Tuesday, April 27, 2010

Why output trumps input in language learning

OK, so I don't really think that output trumps input, but I thought I'd lead off with a contrarian title vis-à-vis Steve Kaufmann's post entitled Why input trumps output in language learning. Some amount of input necessarily needs to come before you can produce any output, but saying one trumps the other is like saying reading blogs trumps writing blogs; sure, you can learn a lot by reading blogs, but you'll only be getting your message out there once you start writing one. (And, incidentally, in either case, you'll be getting exposure to a language.)

The reason I went with a contrarian title was because, when I read Steve's post, I thought that most of his arguments for input learning could easily be changed to serve as arguments for getting into output sooner rather than later. Below I've edited Steve's post to show how easily those arguments can be turned in the other direction. I've tried to edit as little as possible. Some of the changes work better than others, and some even work surprisingly well, but they all go to my main point here, which is that early output is a good thing.

I've used red to mark text I deleted from Steve's post, while blue marks the text I added:
Some arguments in favor of output input. I am sure there are many more.
  • We need to start speaking understand before we can speak well.
  • I would rather communicate with people early understand well and stumble when I speak than communicate with people later and stumble less the reverse.
  • If we can never pratice producing intelligible phrases and do not understand the answers, our conversations will not last long.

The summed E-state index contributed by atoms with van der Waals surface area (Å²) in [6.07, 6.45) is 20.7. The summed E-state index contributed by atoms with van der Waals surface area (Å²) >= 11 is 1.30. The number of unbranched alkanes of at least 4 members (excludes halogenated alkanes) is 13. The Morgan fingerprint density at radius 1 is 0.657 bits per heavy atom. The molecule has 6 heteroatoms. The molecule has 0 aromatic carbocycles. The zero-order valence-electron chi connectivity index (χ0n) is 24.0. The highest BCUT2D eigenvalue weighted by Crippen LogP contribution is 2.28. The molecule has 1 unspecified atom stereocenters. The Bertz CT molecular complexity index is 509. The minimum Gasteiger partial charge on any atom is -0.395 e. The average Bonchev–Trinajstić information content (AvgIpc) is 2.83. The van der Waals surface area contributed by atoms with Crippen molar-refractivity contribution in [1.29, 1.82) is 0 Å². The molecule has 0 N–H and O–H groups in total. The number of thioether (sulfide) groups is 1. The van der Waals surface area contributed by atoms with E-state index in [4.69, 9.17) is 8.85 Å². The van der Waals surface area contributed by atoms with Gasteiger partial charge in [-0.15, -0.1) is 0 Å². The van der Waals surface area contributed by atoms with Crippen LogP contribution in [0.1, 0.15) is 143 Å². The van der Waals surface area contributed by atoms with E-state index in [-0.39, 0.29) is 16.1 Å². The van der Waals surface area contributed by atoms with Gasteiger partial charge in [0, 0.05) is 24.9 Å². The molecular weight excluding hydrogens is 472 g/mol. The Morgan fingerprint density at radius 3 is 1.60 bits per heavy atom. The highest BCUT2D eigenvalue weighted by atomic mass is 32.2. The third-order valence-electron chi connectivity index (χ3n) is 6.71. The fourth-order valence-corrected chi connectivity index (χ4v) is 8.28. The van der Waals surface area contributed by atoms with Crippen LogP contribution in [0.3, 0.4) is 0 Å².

• Passive vocabulary is powerful, necessary, and always much larger than our active vocabulary of the words we like to use, so we need to start working on active vocabulary early and frequently.
  • The more we can write and speak understand, and the more words we can use actively have, even passively, the more interesting our interaction with the language and the more words we can acquire.
  • If we can actively use understand most of the words in a text or conversation, it is easier to pick up the words and phrases we do not yet know than if we merely understood everything passively.
  • The ability to use active acquisition of passive vocabulary through output input, is like putting the pieces of the jig-saw together. Gradually the picture of what we're trying to express becomes clearer.
  • Output Input is easy to arrange. We can speak listen and write read anywhere and anytime.
See here for some ways that the internet makes output possible from anywhere, which of course includes Steve's own LingQ.
  • Output Input is interesting, if we choose content that is meaningful to us.
  • If we develop the habit of producing output input learning, we become independent.
  • Being able to produce output Input learning makes it easy to practice review our languages, and maintain them.
  • Through producing output input learning, especially on topics we like writing and speaking about with authentic content, we learn not only the language, but many more things.
  • At any time in our output producing input learning activities, we can decide to listen speak or read write, to practice what we can produce have learned.
  • Of course we need to speak read a lot in order to speak well, but. Our progress in speaking will be smoother if we invest time in output input, and continue doing so.
  • Our interaction with any language, including our own, is mostly as listeners and readers, so we need to make extra efforts to practice producing output.
  • If we are good speakers listeners and writers readers, our output input skills will have a sound base.
One of my goals in any language learning project is to have little difficulty in conveying complex ideas to native speakers read a full length book in that language. Getting there is a powerful moment of achievement, an Everest.

I could go on....

7 comments:

  1. Fantastic write-up! :D Very clever idea to prove a point, using the argument against it itself - I love it :D
    You're certainly proving yourself as a competent blogger, by getting out there and doing something about it ;) I agree with all of your edits, shows how any point of view is "right" if you phrase it to yourself in a particular way.

    Keep up the good work!